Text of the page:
Seasoning defects

Some of the commonest defects in timber are associated with the effects of seasoning. During the seasoning process, the contraction of the timber is different in the three major directions; furthermore, as described in the 'Moisture movement' section above, the outside of the timber tends to dry out more rapidly than the interior. These combined effects cause distortion of the timber including warping and the risk of rupture of the timber to produce surface checks and splits (Fig. 4.13).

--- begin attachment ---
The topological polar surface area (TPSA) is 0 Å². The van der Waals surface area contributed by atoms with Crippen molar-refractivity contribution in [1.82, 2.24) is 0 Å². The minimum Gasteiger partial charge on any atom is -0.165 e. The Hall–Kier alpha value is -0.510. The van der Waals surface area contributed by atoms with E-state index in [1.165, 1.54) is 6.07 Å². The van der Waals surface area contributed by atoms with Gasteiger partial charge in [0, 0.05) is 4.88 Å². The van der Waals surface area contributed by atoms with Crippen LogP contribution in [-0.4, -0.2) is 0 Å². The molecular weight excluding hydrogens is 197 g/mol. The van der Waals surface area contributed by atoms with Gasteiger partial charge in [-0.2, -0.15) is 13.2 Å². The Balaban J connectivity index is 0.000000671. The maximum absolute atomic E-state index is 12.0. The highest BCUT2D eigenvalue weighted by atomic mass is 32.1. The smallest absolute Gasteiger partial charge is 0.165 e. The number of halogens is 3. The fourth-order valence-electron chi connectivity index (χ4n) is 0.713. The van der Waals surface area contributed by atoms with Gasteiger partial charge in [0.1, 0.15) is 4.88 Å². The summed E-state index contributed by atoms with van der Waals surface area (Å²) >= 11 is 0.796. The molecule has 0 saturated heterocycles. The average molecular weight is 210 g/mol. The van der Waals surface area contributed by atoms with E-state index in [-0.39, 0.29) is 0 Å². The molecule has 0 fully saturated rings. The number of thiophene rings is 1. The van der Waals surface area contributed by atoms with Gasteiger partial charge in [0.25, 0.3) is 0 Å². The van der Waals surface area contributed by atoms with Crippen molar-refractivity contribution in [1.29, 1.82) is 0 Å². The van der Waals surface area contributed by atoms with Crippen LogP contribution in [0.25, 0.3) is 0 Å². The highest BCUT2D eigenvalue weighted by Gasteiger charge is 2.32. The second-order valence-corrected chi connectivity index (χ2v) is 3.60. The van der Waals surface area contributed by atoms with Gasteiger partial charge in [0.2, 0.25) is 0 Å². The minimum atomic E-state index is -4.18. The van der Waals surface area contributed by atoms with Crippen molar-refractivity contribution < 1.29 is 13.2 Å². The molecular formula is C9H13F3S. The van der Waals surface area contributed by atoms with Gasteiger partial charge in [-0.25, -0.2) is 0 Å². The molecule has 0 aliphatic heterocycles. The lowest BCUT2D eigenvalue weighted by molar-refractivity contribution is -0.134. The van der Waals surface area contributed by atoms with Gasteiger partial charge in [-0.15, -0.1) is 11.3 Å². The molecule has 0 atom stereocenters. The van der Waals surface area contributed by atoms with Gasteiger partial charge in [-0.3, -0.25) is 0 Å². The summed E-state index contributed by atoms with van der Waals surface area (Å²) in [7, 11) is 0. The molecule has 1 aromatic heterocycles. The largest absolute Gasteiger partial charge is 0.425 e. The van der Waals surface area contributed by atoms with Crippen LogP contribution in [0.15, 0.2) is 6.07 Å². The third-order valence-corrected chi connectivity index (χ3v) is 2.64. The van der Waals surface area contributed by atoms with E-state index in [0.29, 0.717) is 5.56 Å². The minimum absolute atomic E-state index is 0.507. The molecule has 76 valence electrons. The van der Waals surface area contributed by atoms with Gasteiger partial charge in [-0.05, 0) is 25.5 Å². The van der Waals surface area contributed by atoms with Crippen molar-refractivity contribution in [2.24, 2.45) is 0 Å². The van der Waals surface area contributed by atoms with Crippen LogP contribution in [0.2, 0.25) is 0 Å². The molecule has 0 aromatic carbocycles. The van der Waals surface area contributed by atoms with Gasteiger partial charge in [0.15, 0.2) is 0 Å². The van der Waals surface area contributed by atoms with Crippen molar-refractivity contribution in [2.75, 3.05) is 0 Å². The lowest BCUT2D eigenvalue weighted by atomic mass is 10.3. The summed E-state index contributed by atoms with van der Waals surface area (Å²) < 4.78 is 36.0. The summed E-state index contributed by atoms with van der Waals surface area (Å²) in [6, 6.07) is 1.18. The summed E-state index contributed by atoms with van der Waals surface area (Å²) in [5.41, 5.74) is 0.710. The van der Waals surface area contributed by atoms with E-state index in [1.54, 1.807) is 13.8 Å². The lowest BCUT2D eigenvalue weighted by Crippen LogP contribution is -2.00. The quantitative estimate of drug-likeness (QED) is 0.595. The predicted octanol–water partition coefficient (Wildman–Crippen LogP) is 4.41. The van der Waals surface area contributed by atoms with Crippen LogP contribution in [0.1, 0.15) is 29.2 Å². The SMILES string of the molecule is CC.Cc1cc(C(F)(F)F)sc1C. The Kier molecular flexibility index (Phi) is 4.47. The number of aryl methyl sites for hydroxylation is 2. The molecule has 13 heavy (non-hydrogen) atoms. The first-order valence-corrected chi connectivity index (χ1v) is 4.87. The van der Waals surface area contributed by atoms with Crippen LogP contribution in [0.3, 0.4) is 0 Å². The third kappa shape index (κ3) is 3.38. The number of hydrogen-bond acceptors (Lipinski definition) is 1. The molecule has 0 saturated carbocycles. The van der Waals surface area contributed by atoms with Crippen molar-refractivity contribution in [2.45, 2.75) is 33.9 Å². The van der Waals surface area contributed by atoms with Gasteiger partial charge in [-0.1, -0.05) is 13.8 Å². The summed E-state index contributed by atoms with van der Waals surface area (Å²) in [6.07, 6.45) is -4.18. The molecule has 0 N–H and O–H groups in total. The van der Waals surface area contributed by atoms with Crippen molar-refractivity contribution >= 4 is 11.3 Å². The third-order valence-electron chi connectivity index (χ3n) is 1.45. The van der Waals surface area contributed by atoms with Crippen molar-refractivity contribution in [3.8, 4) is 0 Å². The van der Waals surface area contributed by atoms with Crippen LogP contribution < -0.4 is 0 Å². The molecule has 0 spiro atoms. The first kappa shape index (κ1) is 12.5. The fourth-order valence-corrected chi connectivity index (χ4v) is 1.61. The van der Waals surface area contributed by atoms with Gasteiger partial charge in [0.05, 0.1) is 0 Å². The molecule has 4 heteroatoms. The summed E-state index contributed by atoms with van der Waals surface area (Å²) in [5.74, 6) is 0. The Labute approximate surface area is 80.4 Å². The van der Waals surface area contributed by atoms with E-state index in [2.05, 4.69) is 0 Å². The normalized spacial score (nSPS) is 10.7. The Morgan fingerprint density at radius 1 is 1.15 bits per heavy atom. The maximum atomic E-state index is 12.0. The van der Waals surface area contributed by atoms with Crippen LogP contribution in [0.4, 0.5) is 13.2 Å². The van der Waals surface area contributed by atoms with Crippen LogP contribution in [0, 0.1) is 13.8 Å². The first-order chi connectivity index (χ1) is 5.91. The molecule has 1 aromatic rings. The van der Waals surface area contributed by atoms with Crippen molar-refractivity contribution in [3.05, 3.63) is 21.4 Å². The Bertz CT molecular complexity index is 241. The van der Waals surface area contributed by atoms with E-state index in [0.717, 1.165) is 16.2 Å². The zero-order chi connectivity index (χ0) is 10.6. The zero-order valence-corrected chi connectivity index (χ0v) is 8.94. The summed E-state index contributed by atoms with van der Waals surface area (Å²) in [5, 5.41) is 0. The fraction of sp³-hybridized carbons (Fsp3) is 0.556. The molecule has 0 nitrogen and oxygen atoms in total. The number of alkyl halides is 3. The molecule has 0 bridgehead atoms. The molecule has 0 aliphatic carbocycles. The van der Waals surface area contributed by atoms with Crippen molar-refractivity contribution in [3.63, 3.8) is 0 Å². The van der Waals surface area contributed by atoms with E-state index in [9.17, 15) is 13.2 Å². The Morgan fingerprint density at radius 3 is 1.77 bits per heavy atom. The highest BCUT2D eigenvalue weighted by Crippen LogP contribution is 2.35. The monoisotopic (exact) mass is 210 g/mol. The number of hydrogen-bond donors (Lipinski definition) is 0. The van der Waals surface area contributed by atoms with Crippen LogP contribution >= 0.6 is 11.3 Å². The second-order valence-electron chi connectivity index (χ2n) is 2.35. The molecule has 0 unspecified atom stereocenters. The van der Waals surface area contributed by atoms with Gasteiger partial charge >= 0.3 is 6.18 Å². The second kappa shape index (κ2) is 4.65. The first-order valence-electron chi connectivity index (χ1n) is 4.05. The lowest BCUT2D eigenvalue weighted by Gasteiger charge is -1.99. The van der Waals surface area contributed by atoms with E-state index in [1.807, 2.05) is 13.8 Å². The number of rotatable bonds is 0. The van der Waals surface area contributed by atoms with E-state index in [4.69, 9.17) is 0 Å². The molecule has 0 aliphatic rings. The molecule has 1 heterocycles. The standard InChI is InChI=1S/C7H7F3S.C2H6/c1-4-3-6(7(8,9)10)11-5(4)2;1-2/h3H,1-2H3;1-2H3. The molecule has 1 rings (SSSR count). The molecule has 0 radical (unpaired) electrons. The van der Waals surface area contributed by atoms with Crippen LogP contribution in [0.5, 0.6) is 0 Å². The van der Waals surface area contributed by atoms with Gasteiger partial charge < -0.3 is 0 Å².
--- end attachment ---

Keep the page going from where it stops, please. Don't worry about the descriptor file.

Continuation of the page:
Major splits within timber are termed shakes, and these may result from the release of internal stresses within the living tree on felling and seasoning; however, some fissures may be present within the growing timber. Commonly, shakes are radial from the exterior of the trunk, but star shakes which originate at the centre or pith may be associated with incipient decay. Ring shakes follow round a particular growth ring and are frequently caused by the freezing of the sap in severe winters.

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